That last item is one of the authors' major concerns. The book contains five parts, an introductory part on "The Tools of Political Economics," and then four parts in which these tools are applied to substantive problems. But the specific issues to which the most attention is devoted tend to be macroeconomic mac·ro·ec·o·nom·ics
n. (used with a sing. verb)
The study of the overall aspects and workings of a national economy, such as income, output, and the interrelationship among diverse economic sectors. issues or public finance issues that macroeconomists have made their own. One whole part is devoted to monetary policy, predominantly the issue of credibility. Individual chapters are devoted to the capital tax levy problem, to the determination of the public debt, and to growth. On the other hand, a little less attention is devoted to more microeconomic mi·cro·ec·o·nom·ics
n. (used with a sing. verb)
The study of the operations of the components of a national economy, such as individual firms, households, and consumers. issues. The analysis of pensions, of regional transfers, and of unemployment insurance is all contained in a single chapter, the one titled "General Interest Politics."
To a large degree, the emphasis in the book reflects the progress made in the recent literature in political economics. A lot of important new testable predictions have been made in the past 20 years about the effect that political structure of countries has on the macroeconomic policies in the countries and on the consequences of those policies for the countries' growth rates Growth Rates
The compounded annualized rate of growth of a company's revenues, earnings, dividends, or other figures.
Remember, historically high growth rates don't always mean a high rate of growth looking into the future. . Many of these predictions have been subjected to empirical testing and have not been rejected by the data. The effects of (existing) economic inequality
Economic inequality refers to disparities in the distribution of economic assets and income. on (future) economic growth, the effects of central bank independence on inflation, and the effects of the timing of elections on the business cycle are examples discussed at some length in the book.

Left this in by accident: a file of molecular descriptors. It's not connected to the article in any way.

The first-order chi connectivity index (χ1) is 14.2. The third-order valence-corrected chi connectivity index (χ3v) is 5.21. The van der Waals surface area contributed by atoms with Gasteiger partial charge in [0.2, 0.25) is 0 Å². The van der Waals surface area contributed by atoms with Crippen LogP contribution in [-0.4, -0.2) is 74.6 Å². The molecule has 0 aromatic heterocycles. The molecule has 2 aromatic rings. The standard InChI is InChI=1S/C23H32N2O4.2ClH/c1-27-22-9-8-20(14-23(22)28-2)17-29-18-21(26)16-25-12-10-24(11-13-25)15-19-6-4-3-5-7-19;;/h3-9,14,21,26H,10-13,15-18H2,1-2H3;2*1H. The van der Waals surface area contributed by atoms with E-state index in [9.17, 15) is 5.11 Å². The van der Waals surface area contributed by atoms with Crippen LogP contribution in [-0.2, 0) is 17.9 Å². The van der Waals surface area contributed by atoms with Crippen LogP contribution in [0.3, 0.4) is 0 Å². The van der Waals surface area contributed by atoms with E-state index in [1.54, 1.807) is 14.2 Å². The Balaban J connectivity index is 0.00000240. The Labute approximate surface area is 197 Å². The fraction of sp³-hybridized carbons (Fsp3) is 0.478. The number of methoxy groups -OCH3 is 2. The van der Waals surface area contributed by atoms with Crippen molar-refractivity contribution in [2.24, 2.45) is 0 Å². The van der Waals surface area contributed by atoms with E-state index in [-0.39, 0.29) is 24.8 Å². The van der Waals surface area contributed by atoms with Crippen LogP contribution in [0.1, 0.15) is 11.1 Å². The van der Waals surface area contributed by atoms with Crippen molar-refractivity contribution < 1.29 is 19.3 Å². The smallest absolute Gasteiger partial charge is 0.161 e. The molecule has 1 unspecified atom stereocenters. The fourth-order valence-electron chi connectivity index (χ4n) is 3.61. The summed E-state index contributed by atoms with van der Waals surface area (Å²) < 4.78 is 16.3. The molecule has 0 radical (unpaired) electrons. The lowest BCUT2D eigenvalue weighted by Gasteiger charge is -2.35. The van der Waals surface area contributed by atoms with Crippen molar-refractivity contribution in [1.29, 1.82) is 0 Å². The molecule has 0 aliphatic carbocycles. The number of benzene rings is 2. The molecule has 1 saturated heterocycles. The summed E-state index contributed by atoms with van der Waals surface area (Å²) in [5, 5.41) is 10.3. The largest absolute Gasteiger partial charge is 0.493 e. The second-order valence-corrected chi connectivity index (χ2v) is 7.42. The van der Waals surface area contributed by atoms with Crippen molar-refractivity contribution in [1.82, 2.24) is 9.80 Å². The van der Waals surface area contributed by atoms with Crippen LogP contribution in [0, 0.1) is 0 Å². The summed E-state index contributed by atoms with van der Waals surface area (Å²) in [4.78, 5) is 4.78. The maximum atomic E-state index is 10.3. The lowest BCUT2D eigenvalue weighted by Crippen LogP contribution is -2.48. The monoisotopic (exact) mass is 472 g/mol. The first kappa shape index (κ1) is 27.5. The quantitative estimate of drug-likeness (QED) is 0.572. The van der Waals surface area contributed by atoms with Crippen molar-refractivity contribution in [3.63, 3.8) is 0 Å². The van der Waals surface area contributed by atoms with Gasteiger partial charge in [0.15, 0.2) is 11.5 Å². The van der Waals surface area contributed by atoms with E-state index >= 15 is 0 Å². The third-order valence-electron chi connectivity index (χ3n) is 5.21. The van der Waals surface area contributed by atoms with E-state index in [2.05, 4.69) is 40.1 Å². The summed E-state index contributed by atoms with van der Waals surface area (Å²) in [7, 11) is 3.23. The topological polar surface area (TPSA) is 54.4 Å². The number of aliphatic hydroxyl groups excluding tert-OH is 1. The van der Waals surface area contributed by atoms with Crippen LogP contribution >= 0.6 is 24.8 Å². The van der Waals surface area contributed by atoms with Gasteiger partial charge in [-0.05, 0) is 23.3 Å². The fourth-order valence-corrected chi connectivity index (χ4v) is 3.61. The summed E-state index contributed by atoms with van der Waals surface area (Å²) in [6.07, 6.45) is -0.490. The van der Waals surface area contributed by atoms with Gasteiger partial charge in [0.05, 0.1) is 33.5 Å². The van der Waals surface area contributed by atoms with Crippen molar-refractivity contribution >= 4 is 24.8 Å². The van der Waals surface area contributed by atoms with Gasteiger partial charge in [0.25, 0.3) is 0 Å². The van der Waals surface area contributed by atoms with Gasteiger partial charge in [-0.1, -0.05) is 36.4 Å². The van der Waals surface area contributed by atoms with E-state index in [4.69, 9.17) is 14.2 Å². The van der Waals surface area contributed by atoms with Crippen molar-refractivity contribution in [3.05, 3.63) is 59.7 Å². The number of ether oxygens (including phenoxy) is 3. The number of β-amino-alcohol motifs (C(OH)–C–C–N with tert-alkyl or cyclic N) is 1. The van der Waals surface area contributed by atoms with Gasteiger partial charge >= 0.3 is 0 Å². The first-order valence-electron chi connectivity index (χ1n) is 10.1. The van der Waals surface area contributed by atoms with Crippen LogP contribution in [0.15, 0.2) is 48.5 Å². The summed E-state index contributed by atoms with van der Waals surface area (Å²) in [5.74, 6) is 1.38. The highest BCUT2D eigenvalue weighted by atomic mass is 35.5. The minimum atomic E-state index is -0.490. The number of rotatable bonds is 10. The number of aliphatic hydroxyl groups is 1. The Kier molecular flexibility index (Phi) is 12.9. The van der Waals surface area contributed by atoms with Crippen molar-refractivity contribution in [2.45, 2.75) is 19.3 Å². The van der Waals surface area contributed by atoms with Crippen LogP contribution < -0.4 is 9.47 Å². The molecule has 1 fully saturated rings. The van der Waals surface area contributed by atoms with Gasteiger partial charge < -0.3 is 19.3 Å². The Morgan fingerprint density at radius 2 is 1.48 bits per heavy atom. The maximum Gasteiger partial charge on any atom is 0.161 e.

On the other hand, the accomplishments of this new literature in the analysis of more microeconomic policy issues look perhaps less gaudy. Existing anecdotal arguments have been made more rigorous. Clear models have been formulated specifying how institutional rules should affect policies--other things equal. But there are perhaps fewer new theoretical developments that we would like to convey to intelligent laypeople lay·peo·ple or lay people
Laymen and laywomen. and that we would not have been able to convey a few years ago.
For example, what do we know about agricultural policy Agricultural policy describes a set of laws relating to domestic agriculture and imports of foreign agricultural products. Governments usually implement agricultural policies with the goal of achieving a specific outcome in the domestic agricultural product markets. ? Governments of many different forms, in many different places, at many different times, seem to have favored agricultural interests. Why have agricultural lobbies been so successful? Is their success inefficient? Earlier analyses of this phenomenon have emphasized the importance of intense minorities and perhaps the overrepresentation of rural constituencies in many representative democracies. Often this sort of analysis did not rest on a very firm analytic foundation. Chapter 7 of this book, titled "Special Interest Politics," presents a much more satisfying analysis. It presents three different types of model: a model of structure-induced equilibrium in legislatures (drawing on work by Baron and Ferejohn and by Epple and Fiorina), a common-agency model of lobbying (due to Grossman and Helpman), and a model of electoral competition by parties (due to Lindbeck and Weibull and to Dixit and Londregan). In each case, the characteristics of the special inter est group most likely to succeed are derived. The structure-induced equilibrium model suggests that legislation will favor districts with a small number of voters, districts whose representatives care more about government spending Government spending or government expenditure consists of government purchases, which can be financed by seigniorage, taxes, or government borrowing. It is considered to be one of the major components of gross domestic product. in the district, and districts for which the status quo [Latin, The existing state of things at any given date.] Status quo ante bellum means the state of things before the war. The status quo to be preserved by a preliminary injunction is the last actual, peaceable, uncontested status which preceded the pending controversy. level of government expenditure, should no new legislation be passed, is fairly small. The common-agency model is not really used to explain which groups succeed in lobbying but does show how competition for politicians dissipates lobbyists' rents. The model of electoral competition suggests that parties' platforms will favor groups that are not wedded strongly to any particular political ideology and that are more homogeneous in their ideological views.